2. God is making all things new, but He’s not finished yet.

We simply do not have to act like we’re already at the end of the story. God has won, but the loving law of God does not yet fully reign in our cities and towns. The blood of Jesus has torn the veil of separation between God and man and in so doing has forever conquered the power of sin and death, but God’s choice to be a benevolent King rather than a tyrant guarantees that so long as men choose to rebel against Him and He chooses to delay His return to earth, we will continue to experience the devastating consequences of sin.

The refrain of the Psalmists – “How long, O Lord” – can and should be our cry as well when we experience the evil of a broken world. And the presence (in various forms) of such a refrain throughout not only the Psalms but the Scriptures as a whole should tell us that God not only understands but commends the kind of honesty that says, “God, I know that you’re going to fix all this, but I can’t help but wish the fixing process was over, because the pain I’m feeling right now seems like it’s going to paralyze me forever.” God asks us for faith, of course, but He also asks us for honesty. In the midst of our own tragedies, let us join with the Psalmists in crying out to God, full of honest pain and full of faith that the long road He has chosen is the best road possible, even if we can’t see around the next bend.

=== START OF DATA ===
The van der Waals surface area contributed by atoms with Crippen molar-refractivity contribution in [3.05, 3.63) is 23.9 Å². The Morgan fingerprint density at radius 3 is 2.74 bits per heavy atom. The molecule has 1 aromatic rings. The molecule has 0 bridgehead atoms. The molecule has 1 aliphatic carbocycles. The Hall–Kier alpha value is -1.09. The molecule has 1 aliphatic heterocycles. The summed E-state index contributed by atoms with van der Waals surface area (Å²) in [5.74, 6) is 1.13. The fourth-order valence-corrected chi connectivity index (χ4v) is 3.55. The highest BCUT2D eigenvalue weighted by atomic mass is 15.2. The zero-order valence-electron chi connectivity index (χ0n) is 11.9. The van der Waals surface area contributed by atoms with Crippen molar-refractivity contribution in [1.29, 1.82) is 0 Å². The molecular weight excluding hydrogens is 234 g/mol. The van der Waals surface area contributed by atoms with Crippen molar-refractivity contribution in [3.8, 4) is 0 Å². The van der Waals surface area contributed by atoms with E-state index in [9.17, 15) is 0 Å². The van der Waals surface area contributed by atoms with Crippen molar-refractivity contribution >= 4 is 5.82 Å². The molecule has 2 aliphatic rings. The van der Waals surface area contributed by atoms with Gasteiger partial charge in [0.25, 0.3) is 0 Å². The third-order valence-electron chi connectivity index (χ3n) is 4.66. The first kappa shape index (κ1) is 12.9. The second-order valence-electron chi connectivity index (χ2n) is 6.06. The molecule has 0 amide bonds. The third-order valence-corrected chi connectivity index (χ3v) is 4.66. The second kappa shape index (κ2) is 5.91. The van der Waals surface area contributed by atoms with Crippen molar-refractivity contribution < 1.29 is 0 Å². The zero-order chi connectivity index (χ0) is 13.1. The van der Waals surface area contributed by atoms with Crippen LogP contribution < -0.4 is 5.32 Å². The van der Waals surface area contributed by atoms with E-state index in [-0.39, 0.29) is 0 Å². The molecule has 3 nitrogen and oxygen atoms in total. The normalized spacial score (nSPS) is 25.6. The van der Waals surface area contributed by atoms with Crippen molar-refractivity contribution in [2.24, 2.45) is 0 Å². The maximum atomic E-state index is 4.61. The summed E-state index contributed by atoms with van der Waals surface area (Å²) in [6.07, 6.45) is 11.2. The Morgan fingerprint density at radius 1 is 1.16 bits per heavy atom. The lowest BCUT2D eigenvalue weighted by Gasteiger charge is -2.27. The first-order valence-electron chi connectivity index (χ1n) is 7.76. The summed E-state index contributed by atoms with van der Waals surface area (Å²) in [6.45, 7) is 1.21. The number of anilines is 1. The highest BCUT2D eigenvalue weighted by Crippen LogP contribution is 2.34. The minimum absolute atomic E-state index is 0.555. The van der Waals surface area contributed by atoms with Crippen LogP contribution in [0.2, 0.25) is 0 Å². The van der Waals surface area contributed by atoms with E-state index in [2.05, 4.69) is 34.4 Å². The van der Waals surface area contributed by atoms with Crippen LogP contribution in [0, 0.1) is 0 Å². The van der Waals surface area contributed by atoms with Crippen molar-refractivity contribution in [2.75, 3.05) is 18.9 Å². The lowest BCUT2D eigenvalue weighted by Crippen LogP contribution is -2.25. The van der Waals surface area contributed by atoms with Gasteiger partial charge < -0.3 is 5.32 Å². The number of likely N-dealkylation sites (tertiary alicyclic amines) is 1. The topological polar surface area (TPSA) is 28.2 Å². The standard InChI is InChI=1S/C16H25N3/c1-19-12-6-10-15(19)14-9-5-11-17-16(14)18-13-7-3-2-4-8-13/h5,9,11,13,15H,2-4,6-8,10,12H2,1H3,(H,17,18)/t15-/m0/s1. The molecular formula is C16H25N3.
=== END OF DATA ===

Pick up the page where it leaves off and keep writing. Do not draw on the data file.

3. God brings beauty from ashes, but the ashes are still ashes.

I think the book of Lamentations may be the most comforting book in the Bible, but most of it is spent in meditation on suffering, and a basic reading could easily leave us with little hope for the future. But right in the center, in the section that the structure of the book points us to as the central and most important passage, we read these words:

Because of the Lord’s great love we are not consumed,

For his compassions never fail.

They are new every morning;

Great is your faithfulness.

-Lamentations 3:22-23

Lamentations never ignores the ugliness of the ashes that Jeremiah sits in while he writes the book. But it doesn’t let him (or us as we journey through the book with him) stay in those ashes.

The point is this: We shouldn’t mourn forever, but we don’t have to lie about the devastation we’re facing. And sometimes the best prayer we can pray is, “God, I hate this.”

Jesus wept. And then He woke Lazarus up and told him to get out of his grave. Let’s join him in both.

4. God is able to simultaneously seek both justice and forgiveness.

Understanding the theological paradox of God’s simultaneous desire for both justice and forgiveness will help us avoid the kind of false dichotomy that says we can either forgive and love our enemies, as Jesus commanded us to do, or we can hope for the perpetrators of great cruelty to be caught and punished.